‘The last 12 months have seen a surge of attacks against the EU’s precautionary principle. Some law firms consider it as a potential obstacle to the Transatlantic Trade and Investment Partnership (TTIP), and UK Conservative MEP Julie Girling considers that “the EU’s expanding embrace of `precautionary’ regulation… may well be the biggest threat” to an agreement being signed off.
Last October, 12 CEOs of mainly chemical companies wrote to the presidents of the European Commission, Council and Parliament, calling for the formal adoption of an “innovation principle” as a counterbalance to “precautionary legislation”, because they were concerned that “the necessary balance of precaution and proportion is increasingly being replaced by a simple reliance on the precautionary principle and the avoidance of technological risk.’
- Report: Late lessons from early warnings: science, precaution, innovation
- Constructing “Sound Science” and “Good Epidemiology”: Tobacco, Lawyers, and Public Relations Firms
- A reply to a “common sense” intervention by toxicology journal editors
- Deficits in US and European chemicals legislation
- WHO/UNEP Report: Endocrine Disrupting Chemicals
- Berlaymont Declaration on Endocrine Disrupters
- Conservative MEP: The Junk Science Threat to Free Trade
‘Pesticide drift is a serious concern for organic farmers and they’ve come up with several defences, such as buffer strips. Twelve states are part of a registry of farms that tips off aerial and ground sprayers to areas they need to avoid. The aerial spraying industry and pesticide manufacturers, meanwhile, say they’ve made big strides in controlling drift through pilot education and new technologies.
Organic and specialty crop growers are trying to profit off the rising consumer interest in locally grown, natural foods. But those smaller farms are often islands surrounded by a sea of conventionally grown crops that get sprayed with herbicides, insecticides and fungicides.’
Editor’s Note: Long may the slump continue. Why so many people are obsessed with the shite that McDonald’s serves has always been baffling. I hear people say “it’s great hangover food” but the last time I had some of their “food” it gave me a bloody hangover! And it’s not just the food that leaves you feeling sick, it’s the company as a whole and the way it has operated over the years.
‘McDonald’s posted its worst monthly sales decline in more than a decade in August, according to new figures the company released Tuesday, as same-store sales dropped precipitously in Asia and ebbed across the rest of the world.
Asia Pacific, Middle East and Africa led the downturn, with a 14.5% drop in sales in August. The overall sales drop of 3.7% was the worst since February of 2003, the Wall Street Journal reports. Sales fell fastest in China and Japan, after news broke of a supplier in Shanghai attempting to pass off expired meat to its customers, most prominently, McDonald’s.’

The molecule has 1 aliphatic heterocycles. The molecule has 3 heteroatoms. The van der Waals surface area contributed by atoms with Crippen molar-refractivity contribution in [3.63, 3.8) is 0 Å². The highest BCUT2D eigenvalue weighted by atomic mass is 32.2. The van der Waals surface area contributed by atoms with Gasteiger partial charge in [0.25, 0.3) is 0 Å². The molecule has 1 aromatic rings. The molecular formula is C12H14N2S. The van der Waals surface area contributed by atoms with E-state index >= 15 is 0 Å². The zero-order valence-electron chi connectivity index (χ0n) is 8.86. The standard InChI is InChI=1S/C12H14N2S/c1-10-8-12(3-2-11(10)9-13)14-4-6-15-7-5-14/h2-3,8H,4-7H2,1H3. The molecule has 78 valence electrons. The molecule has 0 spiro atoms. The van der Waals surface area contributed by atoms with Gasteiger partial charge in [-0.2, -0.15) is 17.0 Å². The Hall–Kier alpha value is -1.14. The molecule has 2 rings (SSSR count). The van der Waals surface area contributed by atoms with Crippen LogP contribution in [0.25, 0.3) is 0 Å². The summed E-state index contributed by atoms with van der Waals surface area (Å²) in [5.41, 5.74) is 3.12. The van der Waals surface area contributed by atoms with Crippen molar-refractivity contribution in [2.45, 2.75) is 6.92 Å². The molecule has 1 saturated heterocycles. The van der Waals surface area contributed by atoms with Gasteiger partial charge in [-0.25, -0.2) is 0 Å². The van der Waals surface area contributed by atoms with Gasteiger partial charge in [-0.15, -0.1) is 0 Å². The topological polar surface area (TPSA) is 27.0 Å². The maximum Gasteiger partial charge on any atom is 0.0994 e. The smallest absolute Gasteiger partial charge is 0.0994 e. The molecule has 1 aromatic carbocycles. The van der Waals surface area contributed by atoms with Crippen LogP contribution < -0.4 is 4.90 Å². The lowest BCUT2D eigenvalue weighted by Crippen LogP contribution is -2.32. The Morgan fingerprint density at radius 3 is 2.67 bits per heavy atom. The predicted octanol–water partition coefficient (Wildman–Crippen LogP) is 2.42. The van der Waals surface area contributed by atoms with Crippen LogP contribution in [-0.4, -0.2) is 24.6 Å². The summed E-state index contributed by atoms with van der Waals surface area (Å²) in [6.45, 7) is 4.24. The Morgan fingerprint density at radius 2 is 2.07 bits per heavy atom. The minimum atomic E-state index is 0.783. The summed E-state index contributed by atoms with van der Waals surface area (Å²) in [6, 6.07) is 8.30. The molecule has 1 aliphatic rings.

- McDonald’s Monthly Sales Slump Worst Since 2003
- McDonald’s Is Losing the Happy Meal Crowd
- McDonald’s sales hit by China meat scandal
- Fast food workers fight for $15 minimum wage
- Consumer Reports: McDonald’s burger ranked worst in the U.S.
- Nutritionists’ Annual Confab Was Catered for by McDonald’s
- The Onion Creates An Advert for McDonald’s
- This Is How McDonald’s Makes Chicken McNuggets
- Happy Meal shows no sign of decomposing after 6 months
- McDonald’s and PepsiCo to help write UK health policy
- Salt Sugar Fat: How the Food Giants Hooked Us (Book)
- Fast Food Nation (Book)
- Super Size Me (Documentary)
‘People often ask me, “How does lobbying work?” Last week it was with fat and sugar, when the International Dairy Foods Association (IDFA) hosted its 32nd annual Capitol Hill Ice Cream Party. Some 6,000 bowls of ice cream were served up to Sen.Tom Harkin, Reps. Pete Sessions, Robert Aderholt, Jeff Denham, John Shimkus, Ron Kind and Lamar Smith, among others, according to Politico.
Dairy lobbyists are ever present in Washington, and their efforts usually pay off. For example, last year when the IDFA implored the U.S. Department of Agriculture (USDA) to give dairy foods a pass in the new snack food guidelines for schools, the agency capitulated, opening school doors to even more junk food, such as YoCrunch Lowfat Yogurt with M&Ms.
This is just one of many examples I uncovered in a report I published last month, “Whitewashed: How Industry and Government Promote Dairy Junk Foods” (PDF). The dairy industry, propped up by government, has convinced us of the health benefits of milk and other dairy products. The assumption that eating dairy is essential to the diet has obstructed our ability to criticize federal government support for unhealthy dairy products, of which there are many.